Digital marketing expert at NUVEW, helping businesses expand their online presence through custom website design and development & SEO.
The internet has drastically changed since its relatively simple and somewhat archaic beginnings. Websites need to reflect a continuously changing society, one that is constantly searching for something bigger and better. As outdated websites are quickly left in the dust, you may wonder how to keep yours ahead of the competition. In many cases, regular updates help you provide a satisfactory user experience. Modern websites may have higher expectations, but by making the following updates, it’s possible to thrive even in such a fast-paced world.
Mobile-Friendly Designs Are a Must
Modern websites need a mobile presence. An easy-to-use mobile site is a major selling point. Laggy, poorly calibrated mobile sites tend to annoy the user and they’re highly likely to hit the back button and leave. In fact, Google is now indexing websites based on the quality of their mobile version. This update means that if you don’t have a responsive mobile site, your search rankings will be affected and may be harder to achieve higher placement.
If your mobile setup is lacking, there are many design principles to keep things simple yet visually interesting. Reorganize the layout, limit large paragraphs of text and use easily contrasting colors to make the page accessible. Test the layout on various devices to ensure it transfers well to different screen resolutions. There’s also a handy, free tool that examines whether your website is mobile-friendly, pinpointing you toward other issues that may be impacting your search ranking.
Design Should Prioritize the User Experience
New studies reveal that visitors judge your website within 50 milliseconds, so your design plays a huge role. When revising a website’s design, you should always think about how the user — your target audience — will navigate it. Most people today expect a customized experience to some degree, as individual approaches to marketing let you address their specific needs rather than pooling them in with others as a statistic. Put yourself in the shoes of a client. Ask yourself the following questions:
• Is the website visually attractive?
• Are the pages easy to navigate?
• Did you find the information you wanted without trouble?
• Is there a clear call to action (CTA) that encourages you to take the next step?
Approaching the website from a grounded view of a prospective client can aid in identifying potential problems. It’s likely that your website has multiple audiences, so be sure to clearly outline what they each gain from your company and integrate that into your content and features.
Keep the Overall Goal in Mind
Updates should be deliberate. Whenever you take the time to improve functionality, update photos or change certain web elements, keep the long-term goal in mind. Websites aren’t there to just look pretty, so skip the frills and stick with meaningful changes that boost its user experience. A website’s role is to convert prospective clients into new leads to grow your business. As mentioned in the above point about prioritizing the user, remember that your website is a marketing tool as much as it is informative. The goal is dual: first, to provide a service for a client, and second, to provide business results.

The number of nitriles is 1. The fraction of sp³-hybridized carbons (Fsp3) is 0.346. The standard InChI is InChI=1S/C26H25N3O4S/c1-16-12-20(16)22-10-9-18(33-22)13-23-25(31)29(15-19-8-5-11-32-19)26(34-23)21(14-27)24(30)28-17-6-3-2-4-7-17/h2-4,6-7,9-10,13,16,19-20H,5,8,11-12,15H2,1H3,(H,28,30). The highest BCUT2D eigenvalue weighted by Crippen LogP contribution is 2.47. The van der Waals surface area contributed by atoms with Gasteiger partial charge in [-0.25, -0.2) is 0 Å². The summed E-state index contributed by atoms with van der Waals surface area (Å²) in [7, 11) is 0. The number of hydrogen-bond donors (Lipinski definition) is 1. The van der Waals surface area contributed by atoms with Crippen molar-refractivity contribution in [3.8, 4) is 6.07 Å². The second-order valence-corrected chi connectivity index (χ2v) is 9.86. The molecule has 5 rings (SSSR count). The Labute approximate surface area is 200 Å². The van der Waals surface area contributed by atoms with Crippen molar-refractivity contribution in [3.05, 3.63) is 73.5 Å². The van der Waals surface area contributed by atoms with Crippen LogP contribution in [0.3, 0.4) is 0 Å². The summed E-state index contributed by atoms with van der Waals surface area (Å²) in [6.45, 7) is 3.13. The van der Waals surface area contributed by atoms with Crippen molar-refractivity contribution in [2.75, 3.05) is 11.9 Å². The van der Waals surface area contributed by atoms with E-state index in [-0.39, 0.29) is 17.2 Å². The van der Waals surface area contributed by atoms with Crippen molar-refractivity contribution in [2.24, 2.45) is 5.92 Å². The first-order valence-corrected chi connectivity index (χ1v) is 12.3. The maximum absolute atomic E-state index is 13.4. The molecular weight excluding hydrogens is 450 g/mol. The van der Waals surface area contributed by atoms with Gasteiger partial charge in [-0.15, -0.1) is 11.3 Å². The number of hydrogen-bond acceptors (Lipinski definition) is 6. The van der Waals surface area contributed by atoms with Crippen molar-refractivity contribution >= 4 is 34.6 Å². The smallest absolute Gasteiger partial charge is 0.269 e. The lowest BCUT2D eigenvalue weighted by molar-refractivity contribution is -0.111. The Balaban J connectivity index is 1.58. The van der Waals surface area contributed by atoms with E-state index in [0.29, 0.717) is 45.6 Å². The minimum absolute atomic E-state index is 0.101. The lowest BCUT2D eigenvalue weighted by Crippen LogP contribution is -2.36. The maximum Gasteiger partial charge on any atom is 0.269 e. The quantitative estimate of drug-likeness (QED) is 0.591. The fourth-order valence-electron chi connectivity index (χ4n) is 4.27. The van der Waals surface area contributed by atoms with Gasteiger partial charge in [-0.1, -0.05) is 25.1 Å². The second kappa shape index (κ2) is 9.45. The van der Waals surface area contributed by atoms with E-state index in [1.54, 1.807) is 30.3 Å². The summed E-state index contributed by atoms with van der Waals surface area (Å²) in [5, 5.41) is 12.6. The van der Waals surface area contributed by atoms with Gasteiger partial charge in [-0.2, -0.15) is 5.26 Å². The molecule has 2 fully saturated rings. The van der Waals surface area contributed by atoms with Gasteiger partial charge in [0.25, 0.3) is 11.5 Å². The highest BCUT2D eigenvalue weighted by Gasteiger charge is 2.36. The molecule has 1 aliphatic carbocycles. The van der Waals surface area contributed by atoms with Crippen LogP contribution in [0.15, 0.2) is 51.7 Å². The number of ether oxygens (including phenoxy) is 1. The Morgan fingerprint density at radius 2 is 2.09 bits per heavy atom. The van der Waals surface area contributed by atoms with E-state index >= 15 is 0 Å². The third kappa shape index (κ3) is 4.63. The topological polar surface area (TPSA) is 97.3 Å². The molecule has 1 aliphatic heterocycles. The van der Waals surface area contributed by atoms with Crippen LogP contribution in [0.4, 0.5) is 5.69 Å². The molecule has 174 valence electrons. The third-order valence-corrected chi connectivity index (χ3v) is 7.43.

A modern website will use a combination of funnels and CTAs to convert users into new leads that become the backbone of your company. Use pathways to naturally lead clients to a purchase, phone call or whatever step that turns them from “prospective client” to “brand new customer.” A few possibilities include “free trial” buttons, interactive chat boxes or an easily accessible button to book a consultation.
Fast Page Response
In a fast-paced world, no one wants a slowly loading website. No matter what elements you choose to include, fast loading of all elements is essential to keeping visitors on your page. First impressions matter, and slow loading is enough to make a visitor leave without continuing to the rest of your content, no matter how well-developed it is.
Not only is a fast page response essential to having clients engage with your website, but slow websites take a hit on Google, too. One of the major indexing categories is webpage response, and the less efficient one is, the bigger penalty it receives for search rankings. It’s clear that speed is valued in modern SEO tactics as well as attitudes toward technology, so optimizing those elements that reduce your page speed is a must.
Most of us have encountered outdated websites that include nothing but blocks of text, bland stock images and a few broken links. Nowadays, website visitors are looking for an engaging experience. Interactive features, photos, videos, moving images and multimedia adds variety to an otherwise generic website. You don’t want to overwhelm the visitor but provide enough visual and clickable stimulation to generate interest.
For instance, an online store might use images and a digital cart to let clients explore products. If the user finds something they are interested in purchasing, they can easily do so. This is only one example of how multimedia integration can open new pathways for businesses that want to reach a wider audience.
Know What Your Audience Wants and Deliver It
The internet isn’t static, and your website shouldn’t be either. Websites need regular updates to stay ahead of the competition and properly assess client needs. Consider these tips as you improve your website, and you’ll be impressed by the opportunities you’ll soon discover.